Alimony (the term “palimony” is not used in New Hampshire) is available to either spouse in a divorce action.
The purpose of alimony
The purpose of alimony is usually rehabilitative. That is, it is meant to give one spouse the ability to get back on his/her feet and establish an independent source of income.
The single most imporant thing to remember about alimony is that it is not automatically considered by the court.
“An individual must request alimony in the joint petition, individual petition, or answer to the petition.”
Once this is done, the court begins the alimony analysis.
When alimony is awarded
In New Hampshire, alimony is awarded to the party upon a showing of “need”, and can be temporary or permanent, definite or indefinite. It can be paid in a lump sum, periodically, or both.
In order to determine if a party is in need of alimony, the court must expressly find three things.
First, that the party in need lacks sufficient financial resources to provide for his/her reasonable needs, taking into account the style of living to which the parties have become accustomed during the marriage.
Second, the party from whom alimony is being sought must be able to meet his/her own reasonable needs in addition to those of the party seeking alimony.
Third, that the party in need cannot support himself/herself through appropriate employment at a standard of living that meets reasonable needs. Alternatively, the court must find the party in need is responsible for raising a child of the marriage whose condition or circumstances dictate that the party in need not seek employment outside the home.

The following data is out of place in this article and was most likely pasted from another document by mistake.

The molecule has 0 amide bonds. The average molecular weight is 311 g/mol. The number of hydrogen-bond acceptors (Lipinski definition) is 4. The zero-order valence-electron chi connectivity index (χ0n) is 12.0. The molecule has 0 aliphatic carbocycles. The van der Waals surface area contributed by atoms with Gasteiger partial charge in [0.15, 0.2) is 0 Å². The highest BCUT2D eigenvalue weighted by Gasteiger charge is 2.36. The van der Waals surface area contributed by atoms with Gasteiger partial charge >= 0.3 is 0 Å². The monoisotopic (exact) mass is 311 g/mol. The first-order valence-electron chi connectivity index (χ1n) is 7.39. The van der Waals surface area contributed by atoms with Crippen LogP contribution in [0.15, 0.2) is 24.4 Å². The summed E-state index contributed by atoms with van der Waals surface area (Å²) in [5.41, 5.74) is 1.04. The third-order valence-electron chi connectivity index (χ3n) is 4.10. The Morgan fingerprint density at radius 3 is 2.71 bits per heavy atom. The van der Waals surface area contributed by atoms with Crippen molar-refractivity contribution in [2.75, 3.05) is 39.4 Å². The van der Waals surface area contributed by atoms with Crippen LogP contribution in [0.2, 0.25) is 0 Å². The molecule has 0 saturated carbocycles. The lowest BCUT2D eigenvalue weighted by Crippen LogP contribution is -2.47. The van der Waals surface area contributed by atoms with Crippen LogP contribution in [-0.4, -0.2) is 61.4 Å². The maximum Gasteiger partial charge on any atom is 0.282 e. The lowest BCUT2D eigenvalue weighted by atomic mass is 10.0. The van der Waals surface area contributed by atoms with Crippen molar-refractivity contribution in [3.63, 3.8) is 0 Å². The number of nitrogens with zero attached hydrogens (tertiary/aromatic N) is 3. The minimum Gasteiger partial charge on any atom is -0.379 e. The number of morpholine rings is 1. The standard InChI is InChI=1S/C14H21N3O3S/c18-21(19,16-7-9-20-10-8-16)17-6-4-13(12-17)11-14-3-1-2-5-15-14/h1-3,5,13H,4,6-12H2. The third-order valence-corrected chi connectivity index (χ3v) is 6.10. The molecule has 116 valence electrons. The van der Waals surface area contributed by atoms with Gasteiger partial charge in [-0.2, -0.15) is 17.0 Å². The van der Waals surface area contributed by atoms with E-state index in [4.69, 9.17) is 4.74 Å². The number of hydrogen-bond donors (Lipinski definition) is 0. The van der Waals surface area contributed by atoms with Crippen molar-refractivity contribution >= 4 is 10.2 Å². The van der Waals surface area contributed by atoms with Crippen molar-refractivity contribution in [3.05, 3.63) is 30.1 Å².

How much alimony is awarded
After determining that a party is in need of alimony, the court then considers how much alimony to award. The court’s analysis is based upon factors listed in the applicable state statute. These factors cover all aspects of each individual, the marriage, and the economic realities facing each party.
Alimony is not awarded in every case and is an extremely fact sensitive area of divorce law. A divorce lawyer is especially valuable in this area, because he/she can help you realisitically assess the likelihood that alimony will be awarded and the probable amount thereof.